Categories: training Tags:

Code Enforcement is Law Enforcement Part 3

April 17th, 2009 6 comments

Jake Slater, Director of the Department of Code Enforcement and Business Tax in Tampa, FL contacted me to comment on my most recent post about how code enforcement enhances law enforcement.  He told me that Tampa’s crime rate dropped -46% since 2003, an astonishing result.  He also asked me to survey my readers about studies conducted on the relationship between crime prevention and code enforcement.

I am looking at ways to more effectively track the performance measures for Code
Enforcement and would like to show the relationships between our systematic and
pro active code enforcement and the recently reported reduction of crime in the
City of Tampa.

In your travels and networking, please feel free to share my contact information with other local government officials

You can reach Jake at Jake.Slater@ci.tampa.fl.us   Also, please let me know about any studies that have been conducted in your jurisdictions on this topic.

Categories: Law Enforcement and Codes Tags:

Denying Permit for Good Intentions

April 13th, 2009 No comments

Sometimes a local jurisdiction ends up getting in trouble for denying a permit though it had honorable intentions.  In Vineyard Investments LLC v. City of Madison, 999 So.2d 438(2009), the city denied an application for a building permit because there was concern that the premises would be used for an unlawful use.  The plaintiff did not have a license for its intended use, a package retail wine and spirits store though it eventually received one. The application complied with all building and zoning requirements.  However, as is often the case, the concern about a future unlawful use was based on speculation, not facts.  The court ruled that the permit should have been issued. The lesson to be learned from this is that you can’t deny a permit because you are afraid there might be a violation of the code in the future.  If the application meets the code, the permit should be issued.  The city can then monitor the use to make sure it remains lawful.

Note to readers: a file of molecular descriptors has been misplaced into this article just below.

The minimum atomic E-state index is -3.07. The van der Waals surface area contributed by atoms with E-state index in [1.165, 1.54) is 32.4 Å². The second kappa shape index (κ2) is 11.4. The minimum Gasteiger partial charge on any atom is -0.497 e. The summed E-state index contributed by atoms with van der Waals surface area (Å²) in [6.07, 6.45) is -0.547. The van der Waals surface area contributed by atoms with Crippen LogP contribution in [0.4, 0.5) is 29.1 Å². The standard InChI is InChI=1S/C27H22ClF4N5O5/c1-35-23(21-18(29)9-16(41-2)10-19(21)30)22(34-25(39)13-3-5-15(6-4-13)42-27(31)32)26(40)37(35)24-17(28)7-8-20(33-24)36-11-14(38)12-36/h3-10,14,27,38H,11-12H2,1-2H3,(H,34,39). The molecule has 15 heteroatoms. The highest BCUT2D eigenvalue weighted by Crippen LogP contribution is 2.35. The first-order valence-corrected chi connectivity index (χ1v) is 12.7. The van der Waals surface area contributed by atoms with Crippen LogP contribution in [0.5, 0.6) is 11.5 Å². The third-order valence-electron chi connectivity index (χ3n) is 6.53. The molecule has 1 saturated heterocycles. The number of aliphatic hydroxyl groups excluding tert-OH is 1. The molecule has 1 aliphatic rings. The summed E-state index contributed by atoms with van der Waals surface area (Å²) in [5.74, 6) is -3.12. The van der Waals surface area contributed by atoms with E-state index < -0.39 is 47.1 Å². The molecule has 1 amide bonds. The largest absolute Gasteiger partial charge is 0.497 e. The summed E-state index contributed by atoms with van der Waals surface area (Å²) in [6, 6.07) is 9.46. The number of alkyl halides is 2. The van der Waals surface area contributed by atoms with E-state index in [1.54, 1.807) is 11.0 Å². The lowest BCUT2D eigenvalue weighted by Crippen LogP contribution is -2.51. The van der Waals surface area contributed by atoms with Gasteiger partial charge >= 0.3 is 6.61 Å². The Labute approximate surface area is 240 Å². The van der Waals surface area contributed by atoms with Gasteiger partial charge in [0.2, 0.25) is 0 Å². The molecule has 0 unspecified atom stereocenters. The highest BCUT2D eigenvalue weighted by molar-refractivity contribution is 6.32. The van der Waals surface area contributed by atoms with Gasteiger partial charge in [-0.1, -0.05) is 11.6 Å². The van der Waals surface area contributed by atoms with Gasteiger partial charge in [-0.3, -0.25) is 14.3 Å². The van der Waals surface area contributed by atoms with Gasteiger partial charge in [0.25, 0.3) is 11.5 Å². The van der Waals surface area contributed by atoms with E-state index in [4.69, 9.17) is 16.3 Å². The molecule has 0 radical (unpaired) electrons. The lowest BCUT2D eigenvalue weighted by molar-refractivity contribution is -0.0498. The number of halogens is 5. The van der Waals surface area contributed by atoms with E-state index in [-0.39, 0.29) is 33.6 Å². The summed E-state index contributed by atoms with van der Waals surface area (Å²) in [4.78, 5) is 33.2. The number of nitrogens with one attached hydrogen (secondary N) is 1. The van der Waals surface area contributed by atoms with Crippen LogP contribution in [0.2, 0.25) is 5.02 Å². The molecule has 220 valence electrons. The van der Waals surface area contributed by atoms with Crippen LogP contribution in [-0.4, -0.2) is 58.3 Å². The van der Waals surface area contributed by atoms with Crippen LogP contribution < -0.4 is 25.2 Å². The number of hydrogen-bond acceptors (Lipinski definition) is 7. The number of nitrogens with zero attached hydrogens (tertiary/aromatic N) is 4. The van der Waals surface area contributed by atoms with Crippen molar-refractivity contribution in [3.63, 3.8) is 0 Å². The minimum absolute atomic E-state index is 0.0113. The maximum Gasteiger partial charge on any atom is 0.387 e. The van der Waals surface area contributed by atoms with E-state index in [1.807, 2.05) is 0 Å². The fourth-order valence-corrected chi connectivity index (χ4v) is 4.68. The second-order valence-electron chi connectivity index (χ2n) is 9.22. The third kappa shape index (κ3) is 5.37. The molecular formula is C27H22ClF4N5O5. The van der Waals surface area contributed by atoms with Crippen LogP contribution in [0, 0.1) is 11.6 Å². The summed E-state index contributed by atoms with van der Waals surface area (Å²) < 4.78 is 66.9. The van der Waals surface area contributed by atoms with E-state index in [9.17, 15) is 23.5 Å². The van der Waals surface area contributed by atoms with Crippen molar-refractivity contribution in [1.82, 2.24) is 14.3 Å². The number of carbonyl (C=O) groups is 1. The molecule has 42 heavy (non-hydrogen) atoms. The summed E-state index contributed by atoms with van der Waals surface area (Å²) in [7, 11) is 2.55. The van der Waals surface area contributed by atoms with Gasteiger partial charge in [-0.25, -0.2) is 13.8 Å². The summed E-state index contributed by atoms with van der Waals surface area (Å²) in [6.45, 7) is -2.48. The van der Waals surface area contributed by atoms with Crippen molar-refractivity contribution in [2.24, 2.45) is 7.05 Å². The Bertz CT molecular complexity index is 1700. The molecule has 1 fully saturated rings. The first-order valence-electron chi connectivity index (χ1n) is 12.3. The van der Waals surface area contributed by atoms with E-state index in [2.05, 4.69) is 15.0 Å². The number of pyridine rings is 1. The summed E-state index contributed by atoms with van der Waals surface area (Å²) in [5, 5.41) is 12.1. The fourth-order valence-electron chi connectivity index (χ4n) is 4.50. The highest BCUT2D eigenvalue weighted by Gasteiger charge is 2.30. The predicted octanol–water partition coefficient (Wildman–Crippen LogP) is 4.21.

Categories: Building Codes Tags:

Homes by Fannie Mae

April 7th, 2009 No comments

If you want to find out what houses are owned by Fannie Mae in your jurisdiction, go to http://reosearch.fanniemae.com/reosearch/

Once again credit goes to Kelly Anbach, code enforcement officer extraordinaire, from Hinsdale, IL who discovered this website and passed the information on to me.

Categories: Code Enforcement, Foreclosure Tags:

Code Enforcement is Law Enforcement Part 2

April 7th, 2009 No comments

I had the privilege of doing a seminar for MACE, the Missouri group for code inspectors, last month in Springfield, Missouri.  The members were energetic and a joy to instruct.  I especially enjoyed speaking with Gary Schlottach, a police officer/code enforcement officer with the Florissant Police Department.  He truly understands that strict code enforcement is law enforcement’s best friend.  He gave example after example of how the code department and police department successfully can work together to improve the quality of life in a community.  One of his ideas was checking with the local recorder of deeds to find out many other properties in other jurisdictions a troublesome landowner has and then contacting the authorities in those jurisdictions to find out if they’re experiencing problems too.  Sometimes it results in getting more up to date contact information or a joint effort to pressure the lawbreaker to become compliant.  Code enforcement inspectors with police training are very good at obtaining information from a variety of sources and are comfortable with obtaining administrative search warrants.  They also understand right of entry restrictions.  Gary knew all of the tricks. He was very generous with his time and advice and expressed an interest in sharing his knowledge with other departments.

Categories: Code Enforcement Tags: